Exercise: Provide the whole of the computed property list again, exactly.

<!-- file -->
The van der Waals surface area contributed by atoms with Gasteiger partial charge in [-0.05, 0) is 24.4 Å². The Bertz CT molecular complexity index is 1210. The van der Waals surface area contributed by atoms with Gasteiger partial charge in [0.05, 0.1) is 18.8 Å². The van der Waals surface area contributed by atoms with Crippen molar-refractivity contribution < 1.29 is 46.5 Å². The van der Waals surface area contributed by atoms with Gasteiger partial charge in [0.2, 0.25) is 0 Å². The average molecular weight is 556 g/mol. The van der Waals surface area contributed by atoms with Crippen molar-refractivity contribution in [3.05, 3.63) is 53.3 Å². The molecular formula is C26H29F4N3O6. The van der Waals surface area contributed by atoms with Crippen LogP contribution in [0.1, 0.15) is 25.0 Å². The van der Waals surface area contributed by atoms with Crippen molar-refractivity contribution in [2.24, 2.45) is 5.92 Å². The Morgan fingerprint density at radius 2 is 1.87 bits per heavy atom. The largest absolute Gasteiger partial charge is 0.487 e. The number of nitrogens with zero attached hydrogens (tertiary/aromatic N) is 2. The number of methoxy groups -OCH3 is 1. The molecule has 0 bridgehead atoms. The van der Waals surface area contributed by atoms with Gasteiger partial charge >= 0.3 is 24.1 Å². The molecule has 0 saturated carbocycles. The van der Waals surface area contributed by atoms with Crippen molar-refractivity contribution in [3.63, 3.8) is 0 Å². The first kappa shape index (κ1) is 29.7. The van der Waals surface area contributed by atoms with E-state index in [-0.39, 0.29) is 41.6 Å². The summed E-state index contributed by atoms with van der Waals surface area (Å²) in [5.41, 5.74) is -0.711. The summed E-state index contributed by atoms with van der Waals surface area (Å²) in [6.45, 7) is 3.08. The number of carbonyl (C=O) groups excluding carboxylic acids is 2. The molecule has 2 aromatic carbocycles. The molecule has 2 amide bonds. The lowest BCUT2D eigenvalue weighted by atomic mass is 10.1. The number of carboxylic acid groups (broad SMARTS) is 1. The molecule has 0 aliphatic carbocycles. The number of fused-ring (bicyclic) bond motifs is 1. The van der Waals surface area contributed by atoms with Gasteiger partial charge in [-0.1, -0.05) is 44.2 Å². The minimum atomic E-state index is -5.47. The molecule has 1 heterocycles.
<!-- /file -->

The van der Waals surface area contributed by atoms with Gasteiger partial charge in [-0.05, 0) is 24.4 Å². The Bertz CT molecular complexity index is 1210. The van der Waals surface area contributed by atoms with Gasteiger partial charge in [0.05, 0.1) is 18.8 Å². The van der Waals surface area contributed by atoms with Crippen molar-refractivity contribution < 1.29 is 46.5 Å². The van der Waals surface area contributed by atoms with Gasteiger partial charge in [0.2, 0.25) is 0 Å². The average molecular weight is 556 g/mol. The van der Waals surface area contributed by atoms with Crippen molar-refractivity contribution in [3.05, 3.63) is 53.3 Å². The molecular formula is C26H29F4N3O6. The van der Waals surface area contributed by atoms with Crippen LogP contribution in [0.1, 0.15) is 25.0 Å². The van der Waals surface area contributed by atoms with Crippen molar-refractivity contribution in [2.24, 2.45) is 5.92 Å². The Morgan fingerprint density at radius 2 is 1.87 bits per heavy atom. The largest absolute Gasteiger partial charge is 0.487 e. The number of nitrogens with zero attached hydrogens (tertiary/aromatic N) is 2. The number of methoxy groups -OCH3 is 1. The molecule has 0 bridgehead atoms. The van der Waals surface area contributed by atoms with Gasteiger partial charge >= 0.3 is 24.1 Å². The molecule has 0 saturated carbocycles. The van der Waals surface area contributed by atoms with Crippen molar-refractivity contribution in [3.63, 3.8) is 0 Å². The first kappa shape index (κ1) is 29.7. The van der Waals surface area contributed by atoms with E-state index in [-0.39, 0.29) is 41.6 Å². The summed E-state index contributed by atoms with van der Waals surface area (Å²) in [5.41, 5.74) is -0.711. The summed E-state index contributed by atoms with van der Waals surface area (Å²) in [6.45, 7) is 3.08. The number of carbonyl (C=O) groups excluding carboxylic acids is 2. The molecule has 2 aromatic carbocycles. The molecule has 2 amide bonds. The lowest BCUT2D eigenvalue weighted by atomic mass is 10.1. The number of carboxylic acid groups (broad SMARTS) is 1. The molecule has 0 aliphatic carbocycles. The number of fused-ring (bicyclic) bond motifs is 1. The van der Waals surface area contributed by atoms with Gasteiger partial charge in [-0.1, -0.05) is 44.2 Å². The minimum atomic E-state index is -5.47. The molecule has 1 heterocycles.